It might also act as foreshadowing that Wrecker will be the next to fall.
Or, since they showed Tech tinkering with a device to study their chips, perhaps he will provide answers to the questions the clones are asking about their free will.
Role as a Replacement
Like The Mandalorian, Bad Batch episodes carry sleek, simple titles which viewers might interpret several ways. The most recent episode is Replacements, which on the surface seems to refer to the Bad Batch cementing Omega as their replacement for the defected Crosshair.
However, the Empire seems ready to “replace” the clones with more traditional troops while the cloners scheme to replace Jango Fett’s DNA with a project of their own.
Not only has the Bad Batch replaced Crosshair, but Crosshair has replaced the Bad Batch. The Empire asks him to train and lead his own team of elite troops.
This goes well for the Empire, but not basic morals and deployment of just war theories.
Crosshair orders the troops to execute the civilians. At first one recruit refuses, so Crosshair kills him as well. The remaining squad members then carry out his orders.
The Bad Batch could have stopped Crosshair after refusing to obey his command. Regular humans cannot.
Without his brothers to balance him, Crosshair is tumbling down a steep, dark path. He seems to realize it as he sits alone in his bare bunk after returning from his mission.
If Wrecker’s inhibitor switch activates and he joins Crosshair, the first defector will be even more difficult to stop.
What about his age and mutation?
There are various ideas about where the Bad Batch came from. Some state that they are DNA accidents and therefore cannot be replicated.
Others view them as experiments that worked once but were not re-generated. Still more fans think the cloners primed them for duplication, but the experimental clone gone awry — Number 99 — stopped the program.
Perhaps Number 99 was a member of the Bad Batch, but his directed mutation went too far. The fact they named the Bad Batch’s squad in his honor seems to verify this notion.
Rex noted and approved of the gesture during Clone Wars.
Were they designed and enhanced, or not? Or a combination of factors? Cody describes the crew as having “desirable mutations,” but were these mutations truly an accident?
The Star Wars website describes them as “experimental unit Clone Force 99.” Is the unit the experiment, or each individual member of the team? Or both? In canon, there’s no direct answer.
Some commentators state that the members of the Bad Batch are not the same age, and that Crosshair is the eldest. If this theory is correct, given the advancement of his male pattern baldness, Tech seems to be the next older brother.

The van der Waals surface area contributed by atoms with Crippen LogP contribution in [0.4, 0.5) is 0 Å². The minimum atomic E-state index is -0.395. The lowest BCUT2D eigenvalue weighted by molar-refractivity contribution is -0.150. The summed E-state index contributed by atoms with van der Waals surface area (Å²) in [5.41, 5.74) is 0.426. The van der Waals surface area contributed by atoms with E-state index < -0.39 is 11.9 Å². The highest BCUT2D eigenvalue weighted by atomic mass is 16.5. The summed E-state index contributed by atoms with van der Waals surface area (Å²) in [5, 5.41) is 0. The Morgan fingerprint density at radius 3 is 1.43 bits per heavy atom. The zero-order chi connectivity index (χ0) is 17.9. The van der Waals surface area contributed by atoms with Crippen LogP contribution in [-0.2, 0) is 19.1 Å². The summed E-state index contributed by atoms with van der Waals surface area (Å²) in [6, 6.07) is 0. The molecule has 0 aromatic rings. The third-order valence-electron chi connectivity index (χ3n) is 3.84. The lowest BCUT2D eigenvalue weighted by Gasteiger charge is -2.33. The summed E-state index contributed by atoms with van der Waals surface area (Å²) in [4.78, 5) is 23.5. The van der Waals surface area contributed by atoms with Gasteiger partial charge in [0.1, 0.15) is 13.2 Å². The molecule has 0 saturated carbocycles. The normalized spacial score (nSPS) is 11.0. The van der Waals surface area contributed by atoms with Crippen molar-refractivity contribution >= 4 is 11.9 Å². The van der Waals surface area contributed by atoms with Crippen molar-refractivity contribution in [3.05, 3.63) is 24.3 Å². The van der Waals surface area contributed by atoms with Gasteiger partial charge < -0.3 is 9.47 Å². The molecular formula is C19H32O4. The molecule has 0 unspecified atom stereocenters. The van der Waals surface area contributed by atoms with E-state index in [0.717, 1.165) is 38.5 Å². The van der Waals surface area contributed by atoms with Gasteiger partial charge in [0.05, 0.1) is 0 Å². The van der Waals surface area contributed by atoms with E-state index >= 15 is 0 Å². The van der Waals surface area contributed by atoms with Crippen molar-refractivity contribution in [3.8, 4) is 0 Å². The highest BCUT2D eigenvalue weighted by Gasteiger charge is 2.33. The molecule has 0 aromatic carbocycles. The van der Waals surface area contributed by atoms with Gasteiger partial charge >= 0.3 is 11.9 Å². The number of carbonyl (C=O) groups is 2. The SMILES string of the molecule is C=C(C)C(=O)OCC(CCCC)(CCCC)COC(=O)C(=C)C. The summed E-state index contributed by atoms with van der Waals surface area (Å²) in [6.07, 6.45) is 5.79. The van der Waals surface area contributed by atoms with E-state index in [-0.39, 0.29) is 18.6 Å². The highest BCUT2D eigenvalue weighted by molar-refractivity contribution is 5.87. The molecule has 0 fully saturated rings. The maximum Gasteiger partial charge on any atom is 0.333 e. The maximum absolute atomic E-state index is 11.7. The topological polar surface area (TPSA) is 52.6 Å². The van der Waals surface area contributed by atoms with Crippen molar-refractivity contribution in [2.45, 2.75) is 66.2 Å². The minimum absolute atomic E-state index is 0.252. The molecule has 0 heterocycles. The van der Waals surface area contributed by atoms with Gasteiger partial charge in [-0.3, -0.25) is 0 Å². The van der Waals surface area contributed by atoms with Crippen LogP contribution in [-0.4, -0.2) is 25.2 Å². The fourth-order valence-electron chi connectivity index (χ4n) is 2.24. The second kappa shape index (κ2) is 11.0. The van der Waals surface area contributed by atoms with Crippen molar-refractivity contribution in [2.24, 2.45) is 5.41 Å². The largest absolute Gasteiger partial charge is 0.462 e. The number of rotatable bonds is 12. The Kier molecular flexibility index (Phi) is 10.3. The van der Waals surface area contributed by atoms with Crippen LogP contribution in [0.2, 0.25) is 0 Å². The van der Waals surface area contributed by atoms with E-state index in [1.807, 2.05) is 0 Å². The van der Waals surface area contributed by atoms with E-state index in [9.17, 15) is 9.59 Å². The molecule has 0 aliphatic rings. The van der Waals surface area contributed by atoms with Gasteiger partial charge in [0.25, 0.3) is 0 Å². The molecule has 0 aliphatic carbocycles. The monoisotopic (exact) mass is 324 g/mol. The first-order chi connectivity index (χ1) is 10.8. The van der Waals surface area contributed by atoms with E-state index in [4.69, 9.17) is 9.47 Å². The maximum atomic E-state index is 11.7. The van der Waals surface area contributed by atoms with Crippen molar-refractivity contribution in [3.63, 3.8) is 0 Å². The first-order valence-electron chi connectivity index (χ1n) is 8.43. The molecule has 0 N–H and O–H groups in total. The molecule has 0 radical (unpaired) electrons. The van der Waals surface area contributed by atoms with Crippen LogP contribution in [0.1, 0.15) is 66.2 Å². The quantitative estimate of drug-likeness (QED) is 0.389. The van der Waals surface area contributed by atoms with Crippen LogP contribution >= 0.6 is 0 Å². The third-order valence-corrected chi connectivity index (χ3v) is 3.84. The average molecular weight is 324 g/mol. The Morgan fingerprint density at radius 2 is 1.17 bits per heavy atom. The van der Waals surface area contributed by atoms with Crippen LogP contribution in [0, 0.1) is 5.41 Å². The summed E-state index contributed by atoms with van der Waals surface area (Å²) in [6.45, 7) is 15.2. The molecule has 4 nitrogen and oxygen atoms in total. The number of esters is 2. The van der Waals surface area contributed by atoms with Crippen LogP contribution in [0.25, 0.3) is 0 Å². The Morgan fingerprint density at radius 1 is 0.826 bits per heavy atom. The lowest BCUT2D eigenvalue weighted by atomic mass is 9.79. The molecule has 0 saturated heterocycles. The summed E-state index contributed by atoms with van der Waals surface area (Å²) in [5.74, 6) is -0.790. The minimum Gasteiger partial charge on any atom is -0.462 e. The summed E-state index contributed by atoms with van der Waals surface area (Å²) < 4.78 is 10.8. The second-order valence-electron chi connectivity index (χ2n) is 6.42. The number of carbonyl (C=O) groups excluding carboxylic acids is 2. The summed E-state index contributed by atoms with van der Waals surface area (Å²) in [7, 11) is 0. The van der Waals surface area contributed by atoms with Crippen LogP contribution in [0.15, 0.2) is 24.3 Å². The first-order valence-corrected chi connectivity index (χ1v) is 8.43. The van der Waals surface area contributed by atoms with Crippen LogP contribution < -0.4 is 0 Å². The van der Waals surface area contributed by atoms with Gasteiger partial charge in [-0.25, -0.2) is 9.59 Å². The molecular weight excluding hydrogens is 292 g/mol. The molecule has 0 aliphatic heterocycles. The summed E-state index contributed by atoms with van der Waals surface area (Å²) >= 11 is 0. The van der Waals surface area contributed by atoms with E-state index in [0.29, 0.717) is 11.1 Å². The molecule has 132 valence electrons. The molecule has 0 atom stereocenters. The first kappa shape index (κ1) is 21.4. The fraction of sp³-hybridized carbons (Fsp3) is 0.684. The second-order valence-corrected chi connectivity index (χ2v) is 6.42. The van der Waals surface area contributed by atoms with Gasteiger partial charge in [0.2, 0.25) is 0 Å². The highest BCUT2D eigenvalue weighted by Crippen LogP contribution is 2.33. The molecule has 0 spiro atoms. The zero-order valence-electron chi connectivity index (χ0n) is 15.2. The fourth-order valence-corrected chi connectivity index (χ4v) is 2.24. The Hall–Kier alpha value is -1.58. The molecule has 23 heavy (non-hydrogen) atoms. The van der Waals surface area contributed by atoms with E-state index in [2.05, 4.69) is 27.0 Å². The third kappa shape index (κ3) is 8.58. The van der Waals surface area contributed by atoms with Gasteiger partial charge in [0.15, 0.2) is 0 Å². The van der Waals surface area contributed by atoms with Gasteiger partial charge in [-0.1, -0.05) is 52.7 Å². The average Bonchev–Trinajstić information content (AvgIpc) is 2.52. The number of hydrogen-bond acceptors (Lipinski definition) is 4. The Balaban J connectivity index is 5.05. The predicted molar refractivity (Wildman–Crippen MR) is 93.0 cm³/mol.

And the baby? Who else but the lumbering Wrecker?
An exasperated Crosshair told him to “grow up” during a Clone Wars episode, an event that within the Star Wars timeline did not take place too far in the past.
If the Bad Batch’s inhibitor chips activate Order 66 when the Clones hit a certain age in development, Wrecker would seem to fall last. However, their enhanced skills and unique experiences might mean this takes place at unpredictable times.
In The Replacements, Wrecker appears to have bonked his head during the team’s tough landing in a Mandalorian system.
Thereafter, he complains of a headache, and rubs the spot on his head where the clone’s inhibitor chip is — the same area Crosshair was touching as the team sat in jail, just before he turned.
In a scene close to this one, Echo has to remind Wrecker that Crosshair shot him, and Wrecker comments that the glancing blow hurt his arm.
But he seems to have forgotten about the pain it incurred, and multiple times remarks on his headache.
This guy has a remarkably high pain tolerance — so that is some Advil moment. Mark it.
The showrunners sure did.
I mean, there is a lot of discussion about this accident and the fact that Wrecker’s head hurts. It’s so bad that Hunter orders him to stay on the ship while they undertake a mission outside.
He even takes untried Omega with him rather than letting the team’s bruiser take another hit.
Just as the Kaminoans don’t create something for no purpose, Dave Filoni doesn’t introduce a much-commented upon head injury just for it to fade away for no reason.
We’ll see this headache again.
Can he make complex decisions?
Wrecker’s character, although becoming further developed to attach the audience to him more firmly, still sees the world in black and white.
In some ways, he is a child. It’s difficult for him to comprehend what’s happening with Crosshair.
If his inhibitor chip does indeed activate, he might not have the complexity of understanding to fight off the impulse to obey it, and it looks like there won’t be a Jedi nearby to help him, either.
Keep an eye on Wrecker. He’s tough to miss anyway.
Star Wars: The Bad Batch is currently streaming on Disney Plus. New episodes release every Friday. Follow Monsters and Critics’ Facebook page for the latest Star Wars theories, essays, news, and reviews.